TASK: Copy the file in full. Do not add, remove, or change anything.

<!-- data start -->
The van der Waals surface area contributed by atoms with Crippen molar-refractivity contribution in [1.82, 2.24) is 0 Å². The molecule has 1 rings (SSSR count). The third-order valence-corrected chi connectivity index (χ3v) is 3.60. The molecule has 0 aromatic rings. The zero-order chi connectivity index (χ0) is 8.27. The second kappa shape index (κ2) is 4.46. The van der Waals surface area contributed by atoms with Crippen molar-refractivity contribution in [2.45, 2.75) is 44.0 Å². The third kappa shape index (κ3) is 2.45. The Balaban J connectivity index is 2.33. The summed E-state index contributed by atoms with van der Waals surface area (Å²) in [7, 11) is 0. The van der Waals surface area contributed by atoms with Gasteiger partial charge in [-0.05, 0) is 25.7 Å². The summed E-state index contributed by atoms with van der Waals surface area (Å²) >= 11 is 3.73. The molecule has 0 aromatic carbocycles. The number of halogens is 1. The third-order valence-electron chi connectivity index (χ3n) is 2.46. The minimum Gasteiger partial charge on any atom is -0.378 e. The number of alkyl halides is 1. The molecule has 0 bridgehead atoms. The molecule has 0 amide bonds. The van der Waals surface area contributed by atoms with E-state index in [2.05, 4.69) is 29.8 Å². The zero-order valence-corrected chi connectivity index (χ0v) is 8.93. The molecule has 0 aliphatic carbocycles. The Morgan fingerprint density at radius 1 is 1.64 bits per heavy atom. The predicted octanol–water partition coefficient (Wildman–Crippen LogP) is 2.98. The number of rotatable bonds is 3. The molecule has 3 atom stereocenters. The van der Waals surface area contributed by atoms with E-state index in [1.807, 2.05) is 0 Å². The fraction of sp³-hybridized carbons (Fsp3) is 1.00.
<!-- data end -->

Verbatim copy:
The van der Waals surface area contributed by atoms with Crippen molar-refractivity contribution in [1.82, 2.24) is 0 Å². The molecule has 1 rings (SSSR count). The third-order valence-corrected chi connectivity index (χ3v) is 3.60. The molecule has 0 aromatic rings. The zero-order chi connectivity index (χ0) is 8.27. The second kappa shape index (κ2) is 4.46. The van der Waals surface area contributed by atoms with Crippen molar-refractivity contribution in [2.45, 2.75) is 44.0 Å². The third kappa shape index (κ3) is 2.45. The Balaban J connectivity index is 2.33. The summed E-state index contributed by atoms with van der Waals surface area (Å²) in [7, 11) is 0. The van der Waals surface area contributed by atoms with Gasteiger partial charge in [-0.05, 0) is 25.7 Å². The summed E-state index contributed by atoms with van der Waals surface area (Å²) >= 11 is 3.73. The molecule has 0 aromatic carbocycles. The number of halogens is 1. The third-order valence-electron chi connectivity index (χ3n) is 2.46. The minimum Gasteiger partial charge on any atom is -0.378 e. The number of alkyl halides is 1. The molecule has 0 bridgehead atoms. The molecule has 0 amide bonds. The van der Waals surface area contributed by atoms with E-state index in [2.05, 4.69) is 29.8 Å². The zero-order valence-corrected chi connectivity index (χ0v) is 8.93. The molecule has 0 aliphatic carbocycles. The Morgan fingerprint density at radius 1 is 1.64 bits per heavy atom. The predicted octanol–water partition coefficient (Wildman–Crippen LogP) is 2.98. The number of rotatable bonds is 3. The molecule has 3 atom stereocenters. The van der Waals surface area contributed by atoms with E-state index in [1.807, 2.05) is 0 Å². The fraction of sp³-hybridized carbons (Fsp3) is 1.00.